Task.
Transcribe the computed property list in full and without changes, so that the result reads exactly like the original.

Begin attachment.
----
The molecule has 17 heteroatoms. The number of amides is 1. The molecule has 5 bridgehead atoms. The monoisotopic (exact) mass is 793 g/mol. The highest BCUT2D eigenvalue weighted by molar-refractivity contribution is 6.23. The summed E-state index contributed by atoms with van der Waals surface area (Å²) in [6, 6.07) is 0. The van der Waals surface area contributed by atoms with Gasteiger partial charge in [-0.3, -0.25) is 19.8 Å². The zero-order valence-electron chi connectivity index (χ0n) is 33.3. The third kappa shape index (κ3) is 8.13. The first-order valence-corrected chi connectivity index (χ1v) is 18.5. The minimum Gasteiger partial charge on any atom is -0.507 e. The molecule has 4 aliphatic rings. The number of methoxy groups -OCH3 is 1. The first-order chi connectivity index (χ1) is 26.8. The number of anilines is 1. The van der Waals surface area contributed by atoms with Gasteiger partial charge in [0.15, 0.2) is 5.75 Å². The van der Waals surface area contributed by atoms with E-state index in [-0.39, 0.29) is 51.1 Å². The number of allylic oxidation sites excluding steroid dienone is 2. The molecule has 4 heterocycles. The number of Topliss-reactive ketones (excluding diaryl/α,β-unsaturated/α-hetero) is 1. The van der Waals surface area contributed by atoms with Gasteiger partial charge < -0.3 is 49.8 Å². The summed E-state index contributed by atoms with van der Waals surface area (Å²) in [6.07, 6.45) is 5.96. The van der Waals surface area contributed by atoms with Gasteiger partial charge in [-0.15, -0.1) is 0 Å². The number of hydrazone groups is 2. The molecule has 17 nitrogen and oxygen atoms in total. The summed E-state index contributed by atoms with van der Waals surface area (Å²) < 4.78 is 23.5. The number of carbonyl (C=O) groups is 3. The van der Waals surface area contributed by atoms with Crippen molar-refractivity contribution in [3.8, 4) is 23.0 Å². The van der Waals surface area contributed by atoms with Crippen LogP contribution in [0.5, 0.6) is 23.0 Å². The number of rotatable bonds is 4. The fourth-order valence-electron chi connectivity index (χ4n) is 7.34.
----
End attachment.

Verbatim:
The molecule has 17 heteroatoms. The number of amides is 1. The molecule has 5 bridgehead atoms. The monoisotopic (exact) mass is 793 g/mol. The highest BCUT2D eigenvalue weighted by molar-refractivity contribution is 6.23. The summed E-state index contributed by atoms with van der Waals surface area (Å²) in [6, 6.07) is 0. The van der Waals surface area contributed by atoms with Gasteiger partial charge in [-0.3, -0.25) is 19.8 Å². The zero-order valence-electron chi connectivity index (χ0n) is 33.3. The third kappa shape index (κ3) is 8.13. The first-order valence-corrected chi connectivity index (χ1v) is 18.5. The minimum Gasteiger partial charge on any atom is -0.507 e. The molecule has 4 aliphatic rings. The number of methoxy groups -OCH3 is 1. The first-order chi connectivity index (χ1) is 26.8. The number of anilines is 1. The van der Waals surface area contributed by atoms with Gasteiger partial charge in [0.15, 0.2) is 5.75 Å². The van der Waals surface area contributed by atoms with E-state index in [-0.39, 0.29) is 51.1 Å². The number of allylic oxidation sites excluding steroid dienone is 2. The molecule has 4 heterocycles. The number of Topliss-reactive ketones (excluding diaryl/α,β-unsaturated/α-hetero) is 1. The van der Waals surface area contributed by atoms with Gasteiger partial charge < -0.3 is 49.8 Å². The summed E-state index contributed by atoms with van der Waals surface area (Å²) in [6.07, 6.45) is 5.96. The van der Waals surface area contributed by atoms with Gasteiger partial charge in [-0.15, -0.1) is 0 Å². The number of hydrazone groups is 2. The molecule has 17 nitrogen and oxygen atoms in total. The summed E-state index contributed by atoms with van der Waals surface area (Å²) < 4.78 is 23.5. The number of carbonyl (C=O) groups is 3. The van der Waals surface area contributed by atoms with Crippen molar-refractivity contribution in [3.8, 4) is 23.0 Å². The van der Waals surface area contributed by atoms with Crippen LogP contribution in [0.5, 0.6) is 23.0 Å². The number of rotatable bonds is 4. The fourth-order valence-electron chi connectivity index (χ4n) is 7.34.